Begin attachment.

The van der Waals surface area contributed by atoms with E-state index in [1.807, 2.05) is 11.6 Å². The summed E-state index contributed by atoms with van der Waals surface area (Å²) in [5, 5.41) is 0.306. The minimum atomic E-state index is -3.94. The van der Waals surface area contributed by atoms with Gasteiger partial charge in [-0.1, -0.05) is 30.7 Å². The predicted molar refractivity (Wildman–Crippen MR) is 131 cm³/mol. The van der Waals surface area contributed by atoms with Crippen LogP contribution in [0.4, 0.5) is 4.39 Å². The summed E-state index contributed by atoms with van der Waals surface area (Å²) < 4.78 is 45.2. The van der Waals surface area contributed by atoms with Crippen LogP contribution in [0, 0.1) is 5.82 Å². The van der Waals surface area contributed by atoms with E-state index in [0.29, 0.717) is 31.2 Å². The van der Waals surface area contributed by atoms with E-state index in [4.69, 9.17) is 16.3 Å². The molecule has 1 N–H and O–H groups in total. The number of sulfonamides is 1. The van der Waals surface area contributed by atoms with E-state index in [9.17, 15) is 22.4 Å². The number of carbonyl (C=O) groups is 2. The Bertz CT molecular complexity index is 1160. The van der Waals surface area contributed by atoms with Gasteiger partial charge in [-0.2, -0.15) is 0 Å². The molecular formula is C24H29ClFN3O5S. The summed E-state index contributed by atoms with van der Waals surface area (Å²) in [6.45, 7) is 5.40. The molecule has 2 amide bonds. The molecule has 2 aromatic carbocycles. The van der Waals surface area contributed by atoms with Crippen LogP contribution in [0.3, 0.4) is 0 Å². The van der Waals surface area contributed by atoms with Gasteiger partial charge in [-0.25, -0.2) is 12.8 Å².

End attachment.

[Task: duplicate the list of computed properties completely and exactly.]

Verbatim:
The van der Waals surface area contributed by atoms with E-state index in [1.807, 2.05) is 11.6 Å². The summed E-state index contributed by atoms with van der Waals surface area (Å²) in [5, 5.41) is 0.306. The minimum atomic E-state index is -3.94. The van der Waals surface area contributed by atoms with Gasteiger partial charge in [-0.1, -0.05) is 30.7 Å². The predicted molar refractivity (Wildman–Crippen MR) is 131 cm³/mol. The van der Waals surface area contributed by atoms with Crippen LogP contribution in [0.4, 0.5) is 4.39 Å². The summed E-state index contributed by atoms with van der Waals surface area (Å²) < 4.78 is 45.2. The van der Waals surface area contributed by atoms with Crippen LogP contribution in [0, 0.1) is 5.82 Å². The van der Waals surface area contributed by atoms with E-state index in [0.29, 0.717) is 31.2 Å². The van der Waals surface area contributed by atoms with E-state index in [4.69, 9.17) is 16.3 Å². The molecule has 1 N–H and O–H groups in total. The number of sulfonamides is 1. The van der Waals surface area contributed by atoms with E-state index in [9.17, 15) is 22.4 Å². The number of carbonyl (C=O) groups is 2. The Bertz CT molecular complexity index is 1160. The van der Waals surface area contributed by atoms with Gasteiger partial charge in [-0.2, -0.15) is 0 Å². The molecular formula is C24H29ClFN3O5S. The summed E-state index contributed by atoms with van der Waals surface area (Å²) in [6.45, 7) is 5.40. The molecule has 2 amide bonds. The molecule has 2 aromatic carbocycles. The van der Waals surface area contributed by atoms with Crippen LogP contribution in [0.3, 0.4) is 0 Å². The van der Waals surface area contributed by atoms with Gasteiger partial charge in [-0.25, -0.2) is 12.8 Å².